Politeía Digest

Quis custodiet ipsos custodes?

Deadly Blast Comes at Sensitive Time for Russia

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MOSCOW — A suicide bomber attacked Moscow’s busiest airport on Monday, killing dozens of people and injecting new pain into a country already split along ethnic lines. There was no indication on Monday night of who was behind the blast. Past terrorist attacks have been traced to militants in the North Caucasus, a predominantly Muslim region in the south of Russia. And the city was on edge even before the attacks, after ethnic Russian nationalists lashed out violently at migrants from the troubled region in mid-December.

The attack inflicted a deep injury on Moscow’s image just as President Dmitri A. Medvedev prepared to woo foreign investors at the World Economic Forum in Davos, Switzerland. The bomb — set off in the international arrivals hall of Domodedovo, the city’s glittering showcase airport — killed and wounded visitors from the West, something that has occurred very rarely in previous terrorist attacks.

But Russians were too shocked Monday night to focus on the implications.

The smoke was so thick after the blast that it was hard to count the dead. Hours later arriving passengers stepped into the hall to see the wounded still being loaded onto stretchers. Ambulances sped away crowded with three or four patients apiece, bleeding heavily from shrapnel wounds. By nightfall, officials reported that at least 35 people had been killed and 168 wounded.

“They pushed them away on baggage carts,” said Aleksei Spiridonov, who works at an auto rental booth a few yards from the site of the blast. “They were wheeling them out on whatever they could find.”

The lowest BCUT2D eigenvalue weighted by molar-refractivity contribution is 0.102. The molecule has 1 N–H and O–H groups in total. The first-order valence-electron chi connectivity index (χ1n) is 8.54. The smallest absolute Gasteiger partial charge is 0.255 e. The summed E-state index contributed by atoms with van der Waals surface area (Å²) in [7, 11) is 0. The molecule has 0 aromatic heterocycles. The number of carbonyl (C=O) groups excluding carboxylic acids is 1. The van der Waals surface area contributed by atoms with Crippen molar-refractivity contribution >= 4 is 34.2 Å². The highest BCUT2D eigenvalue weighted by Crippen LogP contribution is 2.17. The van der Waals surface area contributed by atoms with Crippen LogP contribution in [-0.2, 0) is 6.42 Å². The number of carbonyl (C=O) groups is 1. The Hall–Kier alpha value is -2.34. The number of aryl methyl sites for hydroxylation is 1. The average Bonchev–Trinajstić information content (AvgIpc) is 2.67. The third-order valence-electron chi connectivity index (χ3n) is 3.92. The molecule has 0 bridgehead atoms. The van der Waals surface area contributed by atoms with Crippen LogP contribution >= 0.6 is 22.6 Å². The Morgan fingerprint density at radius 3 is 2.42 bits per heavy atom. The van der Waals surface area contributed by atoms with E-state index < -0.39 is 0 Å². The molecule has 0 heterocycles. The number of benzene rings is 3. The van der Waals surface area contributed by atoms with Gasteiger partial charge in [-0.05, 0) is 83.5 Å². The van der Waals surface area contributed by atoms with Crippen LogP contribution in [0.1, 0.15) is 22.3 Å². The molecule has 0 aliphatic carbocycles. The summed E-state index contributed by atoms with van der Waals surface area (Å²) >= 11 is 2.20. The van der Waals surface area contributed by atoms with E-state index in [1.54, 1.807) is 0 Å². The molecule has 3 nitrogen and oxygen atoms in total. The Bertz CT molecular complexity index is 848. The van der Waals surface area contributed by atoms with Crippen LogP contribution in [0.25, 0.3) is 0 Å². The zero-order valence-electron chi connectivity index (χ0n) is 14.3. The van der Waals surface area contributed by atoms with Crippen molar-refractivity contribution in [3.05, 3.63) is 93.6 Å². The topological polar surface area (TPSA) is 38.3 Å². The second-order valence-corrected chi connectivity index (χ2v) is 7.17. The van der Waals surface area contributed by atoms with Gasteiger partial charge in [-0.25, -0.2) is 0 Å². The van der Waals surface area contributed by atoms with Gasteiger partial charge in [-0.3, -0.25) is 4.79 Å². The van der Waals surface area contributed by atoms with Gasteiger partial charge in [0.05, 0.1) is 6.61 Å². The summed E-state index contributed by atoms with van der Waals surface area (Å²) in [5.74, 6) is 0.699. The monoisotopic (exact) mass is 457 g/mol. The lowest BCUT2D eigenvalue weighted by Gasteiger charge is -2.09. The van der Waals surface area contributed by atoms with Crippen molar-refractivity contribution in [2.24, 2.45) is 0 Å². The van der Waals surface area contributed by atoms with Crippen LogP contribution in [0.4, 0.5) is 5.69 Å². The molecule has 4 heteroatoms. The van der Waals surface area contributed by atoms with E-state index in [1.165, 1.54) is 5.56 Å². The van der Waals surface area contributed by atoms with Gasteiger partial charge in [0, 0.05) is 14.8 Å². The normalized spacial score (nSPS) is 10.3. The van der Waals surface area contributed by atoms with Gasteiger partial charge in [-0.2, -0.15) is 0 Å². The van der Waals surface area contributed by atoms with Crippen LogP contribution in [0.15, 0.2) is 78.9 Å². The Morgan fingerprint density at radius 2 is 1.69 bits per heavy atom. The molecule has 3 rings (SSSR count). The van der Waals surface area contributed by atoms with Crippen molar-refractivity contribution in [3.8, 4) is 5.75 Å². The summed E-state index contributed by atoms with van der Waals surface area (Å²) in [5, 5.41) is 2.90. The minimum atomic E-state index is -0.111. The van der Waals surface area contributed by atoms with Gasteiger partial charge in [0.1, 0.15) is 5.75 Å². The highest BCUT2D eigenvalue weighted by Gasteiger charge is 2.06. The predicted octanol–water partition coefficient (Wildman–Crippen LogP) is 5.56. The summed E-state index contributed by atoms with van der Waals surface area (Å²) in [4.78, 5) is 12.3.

Russia’s leaders have struggled, with a good measure of success, to keep militants from the North Caucasus from striking in the heartland. In March, two female suicide bombers detonated themselves on the city’s subway, killing more than 40 people — an act that the Chechen militant leader Doku Umarov claimed to have ordered, promising Russians that “the war will come to your streets.” Mr. Umarov’s organization also took responsibility for the bombing of a luxury train, the Nevsky Express, which killed 28 in November 2009.

Monday’s attack could also have political implications, coming after a period of tentative liberalization. In the past, such attacks have strengthened the influence of Russian security forces and Prime Minister Vladimir V. Putin by firmly establishing security as the country’s top priority.

The bomber apparently entered the international arrivals terminal from outside, advancing to the cordon where taxi drivers and relatives wait to greet arriving passengers. The area is open to the general public, said Yelena Galanova, an airport spokeswoman, according to the Interfax news service. Read more in The New York Times.


Written by Theophyle

January 25, 2011 at 9:40 am

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